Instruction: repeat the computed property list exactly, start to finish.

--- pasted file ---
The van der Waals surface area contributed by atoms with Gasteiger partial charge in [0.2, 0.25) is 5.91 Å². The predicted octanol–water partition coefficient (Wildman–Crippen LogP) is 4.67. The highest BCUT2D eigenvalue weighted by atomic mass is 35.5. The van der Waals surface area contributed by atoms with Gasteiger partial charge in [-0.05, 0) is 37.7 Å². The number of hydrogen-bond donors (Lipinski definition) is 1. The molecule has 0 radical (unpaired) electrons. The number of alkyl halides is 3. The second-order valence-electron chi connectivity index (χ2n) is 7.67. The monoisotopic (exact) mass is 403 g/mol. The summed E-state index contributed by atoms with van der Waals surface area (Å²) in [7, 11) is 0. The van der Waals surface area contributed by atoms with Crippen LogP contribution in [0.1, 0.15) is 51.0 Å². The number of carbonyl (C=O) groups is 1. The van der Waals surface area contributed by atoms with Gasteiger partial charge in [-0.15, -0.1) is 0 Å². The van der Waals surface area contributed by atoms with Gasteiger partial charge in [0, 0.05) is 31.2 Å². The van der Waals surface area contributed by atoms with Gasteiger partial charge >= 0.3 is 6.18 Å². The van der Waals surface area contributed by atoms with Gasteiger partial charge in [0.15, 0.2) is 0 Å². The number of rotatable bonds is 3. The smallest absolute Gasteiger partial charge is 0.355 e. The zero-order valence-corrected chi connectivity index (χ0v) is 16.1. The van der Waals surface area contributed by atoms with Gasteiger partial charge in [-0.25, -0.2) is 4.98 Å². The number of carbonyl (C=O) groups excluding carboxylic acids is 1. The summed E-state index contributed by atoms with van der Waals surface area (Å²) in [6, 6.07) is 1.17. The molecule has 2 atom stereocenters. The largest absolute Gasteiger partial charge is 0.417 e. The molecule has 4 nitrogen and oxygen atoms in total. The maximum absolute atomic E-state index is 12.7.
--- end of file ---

The van der Waals surface area contributed by atoms with Gasteiger partial charge in [0.2, 0.25) is 5.91 Å². The predicted octanol–water partition coefficient (Wildman–Crippen LogP) is 4.67. The highest BCUT2D eigenvalue weighted by atomic mass is 35.5. The van der Waals surface area contributed by atoms with Gasteiger partial charge in [-0.05, 0) is 37.7 Å². The number of hydrogen-bond donors (Lipinski definition) is 1. The molecule has 0 radical (unpaired) electrons. The number of alkyl halides is 3. The second-order valence-electron chi connectivity index (χ2n) is 7.67. The monoisotopic (exact) mass is 403 g/mol. The summed E-state index contributed by atoms with van der Waals surface area (Å²) in [7, 11) is 0. The van der Waals surface area contributed by atoms with Crippen LogP contribution in [0.1, 0.15) is 51.0 Å². The number of carbonyl (C=O) groups is 1. The van der Waals surface area contributed by atoms with Gasteiger partial charge in [-0.15, -0.1) is 0 Å². The van der Waals surface area contributed by atoms with Gasteiger partial charge in [0, 0.05) is 31.2 Å². The van der Waals surface area contributed by atoms with Gasteiger partial charge >= 0.3 is 6.18 Å². The van der Waals surface area contributed by atoms with Gasteiger partial charge in [0.15, 0.2) is 0 Å². The number of rotatable bonds is 3. The smallest absolute Gasteiger partial charge is 0.355 e. The zero-order valence-corrected chi connectivity index (χ0v) is 16.1. The van der Waals surface area contributed by atoms with Gasteiger partial charge in [-0.25, -0.2) is 4.98 Å². The number of carbonyl (C=O) groups excluding carboxylic acids is 1. The summed E-state index contributed by atoms with van der Waals surface area (Å²) in [6, 6.07) is 1.17. The molecule has 2 atom stereocenters. The largest absolute Gasteiger partial charge is 0.417 e. The molecule has 4 nitrogen and oxygen atoms in total. The maximum absolute atomic E-state index is 12.7.